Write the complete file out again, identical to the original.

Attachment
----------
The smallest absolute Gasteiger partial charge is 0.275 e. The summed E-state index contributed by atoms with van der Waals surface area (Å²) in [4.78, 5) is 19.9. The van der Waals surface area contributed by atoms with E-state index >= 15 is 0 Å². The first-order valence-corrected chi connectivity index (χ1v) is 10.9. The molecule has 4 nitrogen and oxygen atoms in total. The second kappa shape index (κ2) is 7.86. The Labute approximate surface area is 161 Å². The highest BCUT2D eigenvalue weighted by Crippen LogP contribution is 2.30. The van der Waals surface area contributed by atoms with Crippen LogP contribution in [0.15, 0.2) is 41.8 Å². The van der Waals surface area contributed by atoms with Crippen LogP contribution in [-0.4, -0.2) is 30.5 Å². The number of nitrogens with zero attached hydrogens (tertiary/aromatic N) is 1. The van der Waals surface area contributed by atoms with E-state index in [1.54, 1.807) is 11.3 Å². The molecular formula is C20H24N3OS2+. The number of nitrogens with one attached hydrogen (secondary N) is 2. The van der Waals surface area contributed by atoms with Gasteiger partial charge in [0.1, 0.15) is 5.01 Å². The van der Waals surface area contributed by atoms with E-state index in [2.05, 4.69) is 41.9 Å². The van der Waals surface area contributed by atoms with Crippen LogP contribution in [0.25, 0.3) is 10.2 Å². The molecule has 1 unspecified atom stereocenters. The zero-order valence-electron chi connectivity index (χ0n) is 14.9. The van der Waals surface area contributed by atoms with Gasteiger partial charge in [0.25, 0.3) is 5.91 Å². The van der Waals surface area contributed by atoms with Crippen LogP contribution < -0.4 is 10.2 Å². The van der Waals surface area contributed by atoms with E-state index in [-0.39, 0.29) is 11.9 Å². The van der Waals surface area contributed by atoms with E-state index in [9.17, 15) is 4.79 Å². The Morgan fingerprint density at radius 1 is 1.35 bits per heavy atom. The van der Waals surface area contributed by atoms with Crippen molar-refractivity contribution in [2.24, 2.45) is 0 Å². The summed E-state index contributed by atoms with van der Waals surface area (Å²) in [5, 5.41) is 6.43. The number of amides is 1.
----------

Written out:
The smallest absolute Gasteiger partial charge is 0.275 e. The summed E-state index contributed by atoms with van der Waals surface area (Å²) in [4.78, 5) is 19.9. The van der Waals surface area contributed by atoms with E-state index >= 15 is 0 Å². The first-order valence-corrected chi connectivity index (χ1v) is 10.9. The molecule has 4 nitrogen and oxygen atoms in total. The second kappa shape index (κ2) is 7.86. The Labute approximate surface area is 161 Å². The highest BCUT2D eigenvalue weighted by Crippen LogP contribution is 2.30. The van der Waals surface area contributed by atoms with Crippen LogP contribution in [0.15, 0.2) is 41.8 Å². The van der Waals surface area contributed by atoms with Crippen LogP contribution in [-0.4, -0.2) is 30.5 Å². The number of nitrogens with zero attached hydrogens (tertiary/aromatic N) is 1. The van der Waals surface area contributed by atoms with E-state index in [1.54, 1.807) is 11.3 Å². The molecular formula is C20H24N3OS2+. The number of nitrogens with one attached hydrogen (secondary N) is 2. The van der Waals surface area contributed by atoms with Gasteiger partial charge in [0.1, 0.15) is 5.01 Å². The van der Waals surface area contributed by atoms with E-state index in [2.05, 4.69) is 41.9 Å². The van der Waals surface area contributed by atoms with Crippen LogP contribution in [0.25, 0.3) is 10.2 Å². The molecule has 1 unspecified atom stereocenters. The zero-order valence-electron chi connectivity index (χ0n) is 14.9. The van der Waals surface area contributed by atoms with Gasteiger partial charge in [0.25, 0.3) is 5.91 Å². The van der Waals surface area contributed by atoms with Crippen LogP contribution < -0.4 is 10.2 Å². The van der Waals surface area contributed by atoms with E-state index in [-0.39, 0.29) is 11.9 Å². The van der Waals surface area contributed by atoms with E-state index in [9.17, 15) is 4.79 Å². The Morgan fingerprint density at radius 1 is 1.35 bits per heavy atom. The van der Waals surface area contributed by atoms with Crippen molar-refractivity contribution in [2.24, 2.45) is 0 Å². The summed E-state index contributed by atoms with van der Waals surface area (Å²) in [5, 5.41) is 6.43. The number of amides is 1.